Three new studies focus on innovative strategies to manage depression.
1. Truong A, Moukaddam N, et al. Preliminary findings from the smartphone and online usage-based evaluation for depression (SOLVD) study: clinical and electronic data agreement. Abstract presented at: American Psychiatric Association Annual Meeting; May 14-18, 2016; Atlanta.
2. Videman M, Tokariev A, Saikkonen H, et al. Newborn brain function is affected by fetal exposure to maternal serotonin reuptake inhibitors. Cereb Cortex. Published online June 6, 2016. doi: 10.1093/cercor/bhw153.
3. Molenaar NM, Brouwer ME, Bockting CLH, et al. Stop or go? Preventive cognitive therapy with guided tapering of antidepressants during pregnancy: study protocol of a pragmatic multicentre non-inferiority randomized controlled trial.BMC Psychiatry. 2016;16:72. doi: 10.1186/s12888-016-0752-6.
This slideshow features 3 new studies on MDD.[1-3] Topics include strategies for monitoring depression symptoms and treatment options for pregnant women with MDD. Scroll through the slides for the latest findings and take-home messages.
1. Smartphone App Measures Daily Moods: Twenty-five patients used the Smartphone and Online Usage Based Evaluation for Depression (SOLVD) mobile application to report their daily mood over 8 weeks. The app monitored phone usage patterns, such as times of calls and number of text messages. The smartphone ratings correlated with clinician assessments-more so for those with moderate to severe depression than for those with mild depression.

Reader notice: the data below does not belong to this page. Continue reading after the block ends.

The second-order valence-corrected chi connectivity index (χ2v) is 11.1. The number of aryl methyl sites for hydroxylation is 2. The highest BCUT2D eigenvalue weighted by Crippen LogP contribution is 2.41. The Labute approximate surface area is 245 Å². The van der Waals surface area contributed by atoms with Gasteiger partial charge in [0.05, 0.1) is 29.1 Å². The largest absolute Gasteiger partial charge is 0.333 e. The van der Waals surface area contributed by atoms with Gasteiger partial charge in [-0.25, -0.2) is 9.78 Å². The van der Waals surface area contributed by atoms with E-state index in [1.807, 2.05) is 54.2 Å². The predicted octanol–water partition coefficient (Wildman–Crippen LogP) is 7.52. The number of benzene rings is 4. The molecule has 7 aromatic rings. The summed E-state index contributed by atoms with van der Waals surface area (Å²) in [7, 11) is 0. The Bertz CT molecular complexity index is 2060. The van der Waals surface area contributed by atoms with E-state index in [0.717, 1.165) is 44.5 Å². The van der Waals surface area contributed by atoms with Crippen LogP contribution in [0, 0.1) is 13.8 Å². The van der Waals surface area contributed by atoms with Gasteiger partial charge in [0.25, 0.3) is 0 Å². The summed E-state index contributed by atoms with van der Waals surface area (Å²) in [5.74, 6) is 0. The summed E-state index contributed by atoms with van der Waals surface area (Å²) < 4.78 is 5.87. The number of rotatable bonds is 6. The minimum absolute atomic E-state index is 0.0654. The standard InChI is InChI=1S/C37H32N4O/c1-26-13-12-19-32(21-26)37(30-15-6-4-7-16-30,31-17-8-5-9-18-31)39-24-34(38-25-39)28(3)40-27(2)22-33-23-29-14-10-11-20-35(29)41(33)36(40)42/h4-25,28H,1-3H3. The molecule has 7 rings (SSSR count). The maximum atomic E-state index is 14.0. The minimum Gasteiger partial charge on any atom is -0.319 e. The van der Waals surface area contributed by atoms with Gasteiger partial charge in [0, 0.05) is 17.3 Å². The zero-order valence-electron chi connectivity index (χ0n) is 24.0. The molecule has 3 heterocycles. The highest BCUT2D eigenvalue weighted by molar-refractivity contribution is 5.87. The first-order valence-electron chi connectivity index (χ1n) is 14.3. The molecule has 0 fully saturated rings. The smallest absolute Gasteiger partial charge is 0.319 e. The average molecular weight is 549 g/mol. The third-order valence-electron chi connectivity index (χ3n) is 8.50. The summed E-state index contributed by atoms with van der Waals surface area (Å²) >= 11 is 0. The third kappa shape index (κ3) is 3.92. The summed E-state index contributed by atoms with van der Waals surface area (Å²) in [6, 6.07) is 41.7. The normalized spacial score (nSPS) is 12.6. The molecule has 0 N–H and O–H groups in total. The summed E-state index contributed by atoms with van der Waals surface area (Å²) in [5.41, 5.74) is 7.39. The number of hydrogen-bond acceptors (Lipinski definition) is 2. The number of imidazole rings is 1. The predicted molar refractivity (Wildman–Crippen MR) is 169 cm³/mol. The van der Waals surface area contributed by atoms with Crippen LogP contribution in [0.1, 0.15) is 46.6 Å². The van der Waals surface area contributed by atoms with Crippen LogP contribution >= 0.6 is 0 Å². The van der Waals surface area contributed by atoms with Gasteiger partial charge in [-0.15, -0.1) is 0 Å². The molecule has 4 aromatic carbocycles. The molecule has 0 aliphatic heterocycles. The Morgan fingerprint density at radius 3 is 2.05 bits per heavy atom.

Take-home message: Smartphone applications hold promise as a useful way to monitor symptoms of depression in a clinically depressed population.
2. Serotonin Reuptake Inhibitor (SRI) Therapy During Pregnancy Affects Newborn Brain Activity: A study of 22 mothers who used SRIs during pregnancy and 62 controls assessed mood and anxiety, newborn neurology, and newborn cortical function. Brain electrical activity exhibited several differences, including less-organized communication between brain hemispheres and weaker synchronization between cortical rhythms. There was no correlation with the scores on maternal depression or anxiety.
Take-home message: Pregnant women with depression or anxiety should receive nonpharmacological therapies as first-line treatment, or a therapeutic intervention without an SRI.
3. Guided Tapering of Antidepressants With Cognitive Therapy During Pregnancy: A new study will include 200 women who have been pregnant for less than 16 weeks, who use SSRIs, and who do not have clinically relevant depressive symptoms. The women will be randomized either to receive preventive cognitive therapy with gradual, guided discontinuation of SSRIs or to continue SSRIs. The primary outcome will be the cumulative incidence of relapse or recurrence of maternal depressive disorder during pregnancy and up to 3 months postpartum.
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